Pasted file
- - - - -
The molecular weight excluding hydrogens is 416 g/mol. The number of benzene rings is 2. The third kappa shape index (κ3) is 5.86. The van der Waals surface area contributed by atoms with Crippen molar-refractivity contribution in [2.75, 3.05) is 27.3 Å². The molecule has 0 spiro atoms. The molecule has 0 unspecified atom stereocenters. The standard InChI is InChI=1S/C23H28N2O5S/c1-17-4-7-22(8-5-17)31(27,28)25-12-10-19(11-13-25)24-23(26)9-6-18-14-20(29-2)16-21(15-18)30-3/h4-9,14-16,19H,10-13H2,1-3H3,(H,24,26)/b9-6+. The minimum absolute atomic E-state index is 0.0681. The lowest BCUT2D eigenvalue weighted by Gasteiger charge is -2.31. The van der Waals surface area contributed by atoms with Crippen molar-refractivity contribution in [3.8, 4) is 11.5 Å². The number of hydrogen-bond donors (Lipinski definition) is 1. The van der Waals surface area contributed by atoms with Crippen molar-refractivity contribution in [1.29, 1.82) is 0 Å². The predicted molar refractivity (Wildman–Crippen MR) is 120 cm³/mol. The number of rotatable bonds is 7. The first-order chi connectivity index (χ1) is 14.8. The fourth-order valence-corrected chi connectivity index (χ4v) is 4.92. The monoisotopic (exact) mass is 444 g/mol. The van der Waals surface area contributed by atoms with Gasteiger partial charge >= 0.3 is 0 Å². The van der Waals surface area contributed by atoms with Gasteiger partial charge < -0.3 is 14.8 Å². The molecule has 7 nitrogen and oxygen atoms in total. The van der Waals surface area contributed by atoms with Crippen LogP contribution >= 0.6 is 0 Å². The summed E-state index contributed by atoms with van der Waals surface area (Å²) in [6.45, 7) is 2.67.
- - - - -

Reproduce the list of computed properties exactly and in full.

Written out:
The molecular weight excluding hydrogens is 416 g/mol. The number of benzene rings is 2. The third kappa shape index (κ3) is 5.86. The van der Waals surface area contributed by atoms with Crippen molar-refractivity contribution in [2.75, 3.05) is 27.3 Å². The molecule has 0 spiro atoms. The molecule has 0 unspecified atom stereocenters. The standard InChI is InChI=1S/C23H28N2O5S/c1-17-4-7-22(8-5-17)31(27,28)25-12-10-19(11-13-25)24-23(26)9-6-18-14-20(29-2)16-21(15-18)30-3/h4-9,14-16,19H,10-13H2,1-3H3,(H,24,26)/b9-6+. The minimum absolute atomic E-state index is 0.0681. The lowest BCUT2D eigenvalue weighted by Gasteiger charge is -2.31. The van der Waals surface area contributed by atoms with Crippen molar-refractivity contribution in [3.8, 4) is 11.5 Å². The number of hydrogen-bond donors (Lipinski definition) is 1. The van der Waals surface area contributed by atoms with Crippen molar-refractivity contribution in [1.29, 1.82) is 0 Å². The predicted molar refractivity (Wildman–Crippen MR) is 120 cm³/mol. The number of rotatable bonds is 7. The first-order chi connectivity index (χ1) is 14.8. The fourth-order valence-corrected chi connectivity index (χ4v) is 4.92. The monoisotopic (exact) mass is 444 g/mol. The van der Waals surface area contributed by atoms with Gasteiger partial charge >= 0.3 is 0 Å². The van der Waals surface area contributed by atoms with Gasteiger partial charge < -0.3 is 14.8 Å². The molecule has 7 nitrogen and oxygen atoms in total. The van der Waals surface area contributed by atoms with Crippen LogP contribution >= 0.6 is 0 Å². The summed E-state index contributed by atoms with van der Waals surface area (Å²) in [6.45, 7) is 2.67.